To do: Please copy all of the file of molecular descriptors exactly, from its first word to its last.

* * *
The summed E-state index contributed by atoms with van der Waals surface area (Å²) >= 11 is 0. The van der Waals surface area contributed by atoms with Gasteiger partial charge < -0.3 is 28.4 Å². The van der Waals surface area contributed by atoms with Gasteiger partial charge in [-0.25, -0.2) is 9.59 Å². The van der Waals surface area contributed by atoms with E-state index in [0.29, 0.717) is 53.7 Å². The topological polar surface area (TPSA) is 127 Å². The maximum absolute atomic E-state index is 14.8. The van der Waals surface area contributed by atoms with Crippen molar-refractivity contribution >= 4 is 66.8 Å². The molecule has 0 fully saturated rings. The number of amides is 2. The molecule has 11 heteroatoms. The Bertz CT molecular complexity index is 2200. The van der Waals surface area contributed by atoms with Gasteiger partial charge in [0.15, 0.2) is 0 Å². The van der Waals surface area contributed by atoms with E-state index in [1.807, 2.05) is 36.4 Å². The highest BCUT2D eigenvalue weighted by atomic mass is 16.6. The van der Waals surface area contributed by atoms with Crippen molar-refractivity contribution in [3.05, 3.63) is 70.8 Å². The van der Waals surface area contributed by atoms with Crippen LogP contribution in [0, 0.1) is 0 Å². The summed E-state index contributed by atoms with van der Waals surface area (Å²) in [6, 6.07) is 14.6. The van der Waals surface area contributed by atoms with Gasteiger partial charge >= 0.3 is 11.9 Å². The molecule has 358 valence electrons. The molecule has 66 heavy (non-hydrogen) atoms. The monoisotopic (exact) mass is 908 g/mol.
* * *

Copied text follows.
The summed E-state index contributed by atoms with van der Waals surface area (Å²) >= 11 is 0. The van der Waals surface area contributed by atoms with Gasteiger partial charge < -0.3 is 28.4 Å². The van der Waals surface area contributed by atoms with Gasteiger partial charge in [-0.25, -0.2) is 9.59 Å². The van der Waals surface area contributed by atoms with E-state index in [0.29, 0.717) is 53.7 Å². The topological polar surface area (TPSA) is 127 Å². The maximum absolute atomic E-state index is 14.8. The van der Waals surface area contributed by atoms with Crippen molar-refractivity contribution >= 4 is 66.8 Å². The molecule has 0 fully saturated rings. The number of amides is 2. The molecule has 11 heteroatoms. The Bertz CT molecular complexity index is 2200. The van der Waals surface area contributed by atoms with Gasteiger partial charge in [0.15, 0.2) is 0 Å². The van der Waals surface area contributed by atoms with E-state index in [1.807, 2.05) is 36.4 Å². The highest BCUT2D eigenvalue weighted by atomic mass is 16.6. The van der Waals surface area contributed by atoms with Crippen molar-refractivity contribution in [3.05, 3.63) is 70.8 Å². The van der Waals surface area contributed by atoms with Crippen LogP contribution in [0, 0.1) is 0 Å². The summed E-state index contributed by atoms with van der Waals surface area (Å²) in [6, 6.07) is 14.6. The van der Waals surface area contributed by atoms with Gasteiger partial charge >= 0.3 is 11.9 Å². The molecule has 358 valence electrons. The molecule has 66 heavy (non-hydrogen) atoms. The monoisotopic (exact) mass is 908 g/mol.